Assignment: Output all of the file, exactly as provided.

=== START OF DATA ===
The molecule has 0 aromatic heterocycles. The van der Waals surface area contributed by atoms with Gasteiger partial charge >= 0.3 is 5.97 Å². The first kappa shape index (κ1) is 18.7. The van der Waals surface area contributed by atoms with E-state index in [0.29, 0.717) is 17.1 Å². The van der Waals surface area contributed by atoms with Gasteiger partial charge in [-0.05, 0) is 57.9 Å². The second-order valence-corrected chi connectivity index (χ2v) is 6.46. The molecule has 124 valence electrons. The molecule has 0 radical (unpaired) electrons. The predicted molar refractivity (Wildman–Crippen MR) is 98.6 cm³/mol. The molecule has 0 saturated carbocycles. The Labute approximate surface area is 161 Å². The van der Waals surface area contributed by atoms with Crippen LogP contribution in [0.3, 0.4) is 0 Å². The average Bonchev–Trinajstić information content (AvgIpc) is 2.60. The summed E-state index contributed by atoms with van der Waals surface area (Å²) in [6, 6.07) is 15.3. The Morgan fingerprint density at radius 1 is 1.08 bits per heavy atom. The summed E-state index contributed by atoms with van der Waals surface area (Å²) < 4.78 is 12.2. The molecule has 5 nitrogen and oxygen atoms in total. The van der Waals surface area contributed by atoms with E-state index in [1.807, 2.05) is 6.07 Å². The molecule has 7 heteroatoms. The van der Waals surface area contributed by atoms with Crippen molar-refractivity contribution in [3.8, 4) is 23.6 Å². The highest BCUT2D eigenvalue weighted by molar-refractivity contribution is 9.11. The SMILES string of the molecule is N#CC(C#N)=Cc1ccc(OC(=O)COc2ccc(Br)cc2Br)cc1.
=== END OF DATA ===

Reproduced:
The molecule has 0 aromatic heterocycles. The van der Waals surface area contributed by atoms with Gasteiger partial charge >= 0.3 is 5.97 Å². The first kappa shape index (κ1) is 18.7. The van der Waals surface area contributed by atoms with E-state index in [0.29, 0.717) is 17.1 Å². The van der Waals surface area contributed by atoms with Gasteiger partial charge in [-0.05, 0) is 57.9 Å². The second-order valence-corrected chi connectivity index (χ2v) is 6.46. The molecule has 124 valence electrons. The molecule has 0 radical (unpaired) electrons. The predicted molar refractivity (Wildman–Crippen MR) is 98.6 cm³/mol. The molecule has 0 saturated carbocycles. The Labute approximate surface area is 161 Å². The van der Waals surface area contributed by atoms with Crippen LogP contribution in [0.3, 0.4) is 0 Å². The average Bonchev–Trinajstić information content (AvgIpc) is 2.60. The summed E-state index contributed by atoms with van der Waals surface area (Å²) in [6, 6.07) is 15.3. The Morgan fingerprint density at radius 1 is 1.08 bits per heavy atom. The summed E-state index contributed by atoms with van der Waals surface area (Å²) < 4.78 is 12.2. The molecule has 5 nitrogen and oxygen atoms in total. The van der Waals surface area contributed by atoms with E-state index in [1.807, 2.05) is 6.07 Å². The molecule has 7 heteroatoms. The van der Waals surface area contributed by atoms with Crippen molar-refractivity contribution in [3.8, 4) is 23.6 Å². The highest BCUT2D eigenvalue weighted by molar-refractivity contribution is 9.11. The SMILES string of the molecule is N#CC(C#N)=Cc1ccc(OC(=O)COc2ccc(Br)cc2Br)cc1.